“The Trump Administration’s proposal to gut critical funding for housing, transit, and community development contradicts the president’s repeated promises to invest in America’s infrastructure and rebuild our cities,” said Senator Sherrod Brown (D-OH), the top Democrat on the Senate Banking Committee. “Cuts of this magnitude are as dangerous as they are cruel, especially at a time when more than 11 million families are paying more than half their income toward rent. This budget will put more Ohio children, families, and seniors at risk of losing their homes, and I will do everything in my power to oppose it.”

Representative Nita Lowey (D-NY), the Ranking Member of the House Appropriations Committee, issued a report detailing the severe impacts the proposed budget would have on American families and communities if passed by Congress. “This budget request is a betrayal of President Trump’s promises,” said Ms. Lowey.  “If enacted into law, these cuts would have a disastrous impact on job security; health; schools; safe, clean, and secure communities; and American leadership.  It is a framework to shift more and more burdens onto the shoulders of working families.”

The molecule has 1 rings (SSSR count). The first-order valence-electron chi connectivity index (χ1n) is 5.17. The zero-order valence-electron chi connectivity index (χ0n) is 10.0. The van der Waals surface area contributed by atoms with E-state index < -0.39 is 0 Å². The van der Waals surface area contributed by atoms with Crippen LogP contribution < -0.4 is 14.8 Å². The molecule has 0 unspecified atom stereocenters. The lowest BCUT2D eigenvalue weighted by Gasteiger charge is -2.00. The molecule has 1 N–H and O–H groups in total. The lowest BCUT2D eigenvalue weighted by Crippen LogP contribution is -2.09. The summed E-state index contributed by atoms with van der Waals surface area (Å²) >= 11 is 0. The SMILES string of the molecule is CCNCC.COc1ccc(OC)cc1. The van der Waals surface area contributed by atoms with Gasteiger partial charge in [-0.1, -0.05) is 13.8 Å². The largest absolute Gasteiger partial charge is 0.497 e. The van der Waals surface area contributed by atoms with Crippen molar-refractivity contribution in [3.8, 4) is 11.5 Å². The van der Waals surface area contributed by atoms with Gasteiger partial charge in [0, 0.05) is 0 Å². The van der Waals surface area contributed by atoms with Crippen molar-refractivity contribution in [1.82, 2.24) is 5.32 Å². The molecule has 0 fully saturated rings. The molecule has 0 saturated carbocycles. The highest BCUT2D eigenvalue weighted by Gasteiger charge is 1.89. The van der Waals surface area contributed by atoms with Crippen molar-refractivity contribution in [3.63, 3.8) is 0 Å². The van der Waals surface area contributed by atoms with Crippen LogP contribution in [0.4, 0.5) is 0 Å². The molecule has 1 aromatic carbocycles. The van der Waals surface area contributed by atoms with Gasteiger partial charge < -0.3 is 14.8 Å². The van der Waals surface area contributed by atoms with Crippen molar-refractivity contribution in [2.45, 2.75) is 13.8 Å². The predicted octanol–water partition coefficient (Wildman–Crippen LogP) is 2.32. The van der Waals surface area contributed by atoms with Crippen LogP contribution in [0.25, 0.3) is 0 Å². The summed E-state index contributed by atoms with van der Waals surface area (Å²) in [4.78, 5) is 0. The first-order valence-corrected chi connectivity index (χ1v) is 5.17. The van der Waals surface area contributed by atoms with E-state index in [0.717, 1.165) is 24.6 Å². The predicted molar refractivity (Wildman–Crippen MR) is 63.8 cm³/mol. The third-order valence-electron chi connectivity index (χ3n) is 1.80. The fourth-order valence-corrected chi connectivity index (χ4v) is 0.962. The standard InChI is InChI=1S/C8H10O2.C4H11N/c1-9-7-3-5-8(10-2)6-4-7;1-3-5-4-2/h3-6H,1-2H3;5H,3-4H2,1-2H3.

The Campaign for Housing and Community Development Funding will host a webinar today, March 20, in response to the Trump budget blueprint and will provide tools and tips for advocates to fight back against these proposed budget cuts.

We have also extended the CHCDF deadline for signing onto the letter calling on Congress and the Trump administration to work together to lift the spending caps for FY18, with parity for defense and non-defense programs, and ensure housing and community development programs receive the highest funding allocations possible. More than 3,000 national, state, and local groups, as well as local governments, have signed onto the letter so far. The new deadline for signing the letter is March 31.

Register for today’s webinar at:

Sign onto the CHCDF letter by March 31 at:  

Read Diane Yentel’s statement on the proposed budget:

Check out NLIHC’s factsheet estimating the Trump budget proposal’s impact on jobs by state at:

Check out the advocacy toolkit at:

Read Representative Lowey’s report at: